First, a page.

I think the idea behind Operation Christopher was to decapitate the US Leadership in the event of a coup leading to war. Also, given that the survival rate of assassins is pretty poor, it shows how they are prepared not just to kill but also to die for the cause.

 

I guess Elizabeth & Philip's children have the same grasp of geography as their contemporary classmates, given they think Poland is in Russia (I presume Elizabeth could have corrected him and I was wondering why she didn't) - had he said Kiev was in Russia (it's in Ukraine, but would be part of the Soviet Union at the time) it might have been a more understandable mistake.

 

 

 

Irlandesa I adored Paige mocking the continuous news coverage of the shooting. "Oh look the bullet finally missed." It was a nice little dig at today's cable news coverage.

 

 

To use another British reference, it reminded me of the news in the UK recently that caused me to comment "In other news, Margaret Thatcher is still dead."

 

 

Mrs Peel  Totally inappropriate of Stan to tell them that before it was public knowledge.

 

 

I thought it was pretty reasonable - even if it wasn't true, all he was really saying was "Don't panic, the President is doing fine, the attacker was a lone nut". He didn't reveal that they were looking into any KGB connections that Hinkley might have had.



#138

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Posted Jun 23, 2013 @ 8:49 AM

 

I guess Elizabeth & Philip's children have the same grasp of geography as their contemporary classmates, given they think Poland is in Russia (I presume Elizabeth could have corrected him and I was wondering why she didn't) - had he said Kiev was in Russia (it's in Ukraine, but would be part of the Soviet Union at the time) it might have been a more understandable mistake.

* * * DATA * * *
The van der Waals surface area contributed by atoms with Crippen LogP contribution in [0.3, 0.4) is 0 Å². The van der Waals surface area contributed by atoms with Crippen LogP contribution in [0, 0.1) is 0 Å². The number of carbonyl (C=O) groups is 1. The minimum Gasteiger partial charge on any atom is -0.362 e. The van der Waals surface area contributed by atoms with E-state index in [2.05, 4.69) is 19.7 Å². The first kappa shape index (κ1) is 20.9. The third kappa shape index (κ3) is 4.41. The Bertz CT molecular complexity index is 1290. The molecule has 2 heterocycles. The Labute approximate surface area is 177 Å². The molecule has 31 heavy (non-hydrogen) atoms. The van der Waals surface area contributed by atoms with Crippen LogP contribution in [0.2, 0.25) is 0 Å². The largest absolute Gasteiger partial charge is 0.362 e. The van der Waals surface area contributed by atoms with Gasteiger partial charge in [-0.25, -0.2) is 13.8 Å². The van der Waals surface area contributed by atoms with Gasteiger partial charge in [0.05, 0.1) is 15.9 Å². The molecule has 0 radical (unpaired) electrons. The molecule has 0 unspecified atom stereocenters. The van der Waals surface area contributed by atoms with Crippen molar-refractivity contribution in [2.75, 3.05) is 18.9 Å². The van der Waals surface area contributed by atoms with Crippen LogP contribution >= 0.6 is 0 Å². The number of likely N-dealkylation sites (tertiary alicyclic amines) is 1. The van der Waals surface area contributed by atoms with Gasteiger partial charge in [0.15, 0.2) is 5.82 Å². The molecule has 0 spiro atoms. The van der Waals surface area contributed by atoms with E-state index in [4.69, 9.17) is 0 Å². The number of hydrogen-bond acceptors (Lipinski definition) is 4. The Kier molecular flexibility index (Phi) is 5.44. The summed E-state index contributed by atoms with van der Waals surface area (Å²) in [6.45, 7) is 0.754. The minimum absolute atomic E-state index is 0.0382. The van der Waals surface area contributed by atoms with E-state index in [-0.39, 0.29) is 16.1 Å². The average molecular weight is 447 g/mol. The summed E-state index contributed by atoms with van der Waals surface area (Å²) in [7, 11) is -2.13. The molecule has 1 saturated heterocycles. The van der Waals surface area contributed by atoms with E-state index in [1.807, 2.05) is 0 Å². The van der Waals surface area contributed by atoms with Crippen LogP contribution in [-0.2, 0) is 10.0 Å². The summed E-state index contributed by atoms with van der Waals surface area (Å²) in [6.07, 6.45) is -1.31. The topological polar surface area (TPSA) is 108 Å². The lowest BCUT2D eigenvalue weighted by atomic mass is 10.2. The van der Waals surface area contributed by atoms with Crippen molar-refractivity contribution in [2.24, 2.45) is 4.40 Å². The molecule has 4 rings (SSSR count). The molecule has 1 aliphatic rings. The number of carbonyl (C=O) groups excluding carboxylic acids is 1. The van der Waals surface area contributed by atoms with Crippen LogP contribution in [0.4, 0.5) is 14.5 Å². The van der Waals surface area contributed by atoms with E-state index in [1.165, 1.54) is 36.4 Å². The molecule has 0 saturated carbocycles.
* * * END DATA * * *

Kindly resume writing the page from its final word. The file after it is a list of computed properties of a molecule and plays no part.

I thought Paige's comment about Poland wasn't geographical but political--she meant it was controlled by the Soviets--she was saying that because she has that teacher that always seems to be focused on "what the Soviets are up to" Cold War lessons.



#139

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Posted Jun 23, 2013 @ 1:17 PM

And didn't some maps at the time show all of the countries in the eastern bloc shaded the same color? Poland, Czechoslovakia, etc were all still their own countries in a technical sense, but I can understand Paige's confusion on the matter. At thirteen, "Well, these countries are technically their own country like on paper, but really they are completely controlled by the government of this other country," is a pretty high level thing for a thirteen year old to grasp, and would probably lead her to think, "Oh okay, so it's really just another part of Russia. Huh. So which legwarmers to wear today..."

 

I really like the fact that spies are neither amazingly competent in foreseeing what's going to happen (like James Bond) nor utterly ruthless in their devotion to the cause (like Jack Bauer) but are still portrayed as dedicated what they believe in.

 

I appreciate this aspect too. They've made them good at what they do, but there are slip-ups on both sides (FBI/CIA) and alot of what unfolds in an episode ends up being guesswork or them having to think on their feet.


Edited by Hal25, Jun 23, 2013 @ 4:25 PM.


#140

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Posted Jun 23, 2013 @ 2:45 PM